Sparking a transition to the future

Making Crayons from Used Makeup Aimed at ‘Zero Beauty Waste’

Miho Osawa has made it her mission to reduce waste in the makeup industry by upcycling used makeup into crayons that people are excited to use.

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At home and in the beauty industry, old and unused makeup is often thrown away. In an endeavor to achieve ‘zero beauty waste,’ Miho Osawa, 39, proprietor of Maison de Mou (Chuo Ward, Tokyo), launched an upcycling project called COSME no IPPO. 

Her project collects used makeup products that have served their purpose and gives them new value by recycling them into crayons. Osawa hopes the project will raise questions about the environment and the importance of material things. 

Products collected via the project include lipstick, eye shadow, foundation and blushers. Most makeup types of any brand are eligible, except lip glosses and lip creams.

Items have been collected from several commercial facilities since October 2021, when the project was launched.

In June, collection was conducted at Matsuya Ginza (also in Chuo Ward), where over 1,500 items were contributed over an approximate two-week span. 

Once-in-a-Lifetime Encounter 

To make the most of the beautifully vibrant and diverse color palettes of the makeup products, Osawa came up with the idea of upcycling them into art supplies. She created crayons from the recovered contents of the cosmetics and named the product Helloyon

A box of unique Helloyon crayons (from the COSME no IPPO website)

The Helloyon crayons, sold as a package for ¥1,980 yen (about $14 USD), are twelve centimeters long and triangular-shaped. Determined not to create more waste, the individual crayons are not wrapped in paper. 

The color of each crayon is unique, as they are made from a wide variety of cosmetics with rich colors and lamé. Osawa hopes people can experience a once-in-a-lifetime special feeling each time they encounter a new color.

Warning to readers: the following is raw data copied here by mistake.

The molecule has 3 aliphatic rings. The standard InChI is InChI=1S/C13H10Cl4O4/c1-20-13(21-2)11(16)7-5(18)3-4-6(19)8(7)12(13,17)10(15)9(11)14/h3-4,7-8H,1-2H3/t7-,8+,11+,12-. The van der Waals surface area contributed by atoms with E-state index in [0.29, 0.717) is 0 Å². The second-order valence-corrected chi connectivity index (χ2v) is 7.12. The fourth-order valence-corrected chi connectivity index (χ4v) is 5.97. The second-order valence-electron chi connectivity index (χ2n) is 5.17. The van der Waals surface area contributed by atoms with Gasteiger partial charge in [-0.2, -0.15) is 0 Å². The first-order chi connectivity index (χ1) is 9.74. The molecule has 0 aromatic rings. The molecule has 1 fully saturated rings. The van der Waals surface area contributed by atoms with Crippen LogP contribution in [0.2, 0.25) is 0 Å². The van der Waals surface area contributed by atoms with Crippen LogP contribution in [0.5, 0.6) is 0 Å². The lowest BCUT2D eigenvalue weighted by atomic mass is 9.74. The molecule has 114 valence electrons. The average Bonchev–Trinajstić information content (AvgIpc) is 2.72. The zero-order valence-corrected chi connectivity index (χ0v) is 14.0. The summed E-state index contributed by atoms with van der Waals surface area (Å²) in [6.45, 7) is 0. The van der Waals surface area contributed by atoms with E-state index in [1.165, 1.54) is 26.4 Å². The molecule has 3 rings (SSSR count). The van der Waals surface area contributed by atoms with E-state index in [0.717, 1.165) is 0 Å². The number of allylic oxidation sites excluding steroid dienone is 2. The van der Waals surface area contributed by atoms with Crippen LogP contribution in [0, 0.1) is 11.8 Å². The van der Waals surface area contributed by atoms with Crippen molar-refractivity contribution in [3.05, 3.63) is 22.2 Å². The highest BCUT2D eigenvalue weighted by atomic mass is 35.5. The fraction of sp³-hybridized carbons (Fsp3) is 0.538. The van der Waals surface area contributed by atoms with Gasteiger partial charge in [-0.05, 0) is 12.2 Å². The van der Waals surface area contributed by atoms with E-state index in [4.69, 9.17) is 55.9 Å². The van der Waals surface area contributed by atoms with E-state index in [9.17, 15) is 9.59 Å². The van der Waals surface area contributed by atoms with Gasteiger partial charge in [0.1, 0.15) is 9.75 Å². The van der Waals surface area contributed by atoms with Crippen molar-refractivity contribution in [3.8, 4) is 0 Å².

“It’s sad to have to feel guilty about throwing away make-up that you once loved and were so excited about,” Osawa says. 

Working in the beauty industry, Osawa has witnessed massive amounts of waste generated from samples of new products and makeup items used only a few times for photo shoots. Eliminating waste in the beauty industry thus became her goal. 

Even as consumers, we often end up having to throw away makeup because it has spoiled or expired before being used up, and in some cases, products can be incompatible with our skin. 

When Osawa’s company started collecting cosmetics, they were getting donations from not only consumers, but also from those in the industry, including manufacturers and makeup artists. Osawa says this made her even more aware of the demand for recycling and issues related to disposal. 

Excitement Can Be Reborn

As a mother, Osawa also wants to “leave a better world for our children.” With art supplies like crayons, she hopes to provide an opportunity for children to think about the environment while having fun. 

Amid growing concerns over sustainability, Osawa isn’t aiming to popularize her crayons in the short term as a momentary fad. Establishing a system that would allow for ongoing collection is her aim.

Through the collection process, Osawa calls attention to the environmental implications of large amounts of waste and the significance of upcycling. She wants to convey a spirit of cherishing material things that makes people ask themselves what they really want. 

According to Osawa, transforming make-up into new things with new functions “can make someone’s excitement about buying new makeup be reborn to another person’s excitement.”

From August 23 to September 5, items were collected at the Seibu department store in Shibuya. Individual collections are also available at any time through the project’s Instagram account. The Helloyon crayons are available for purchase on their official website

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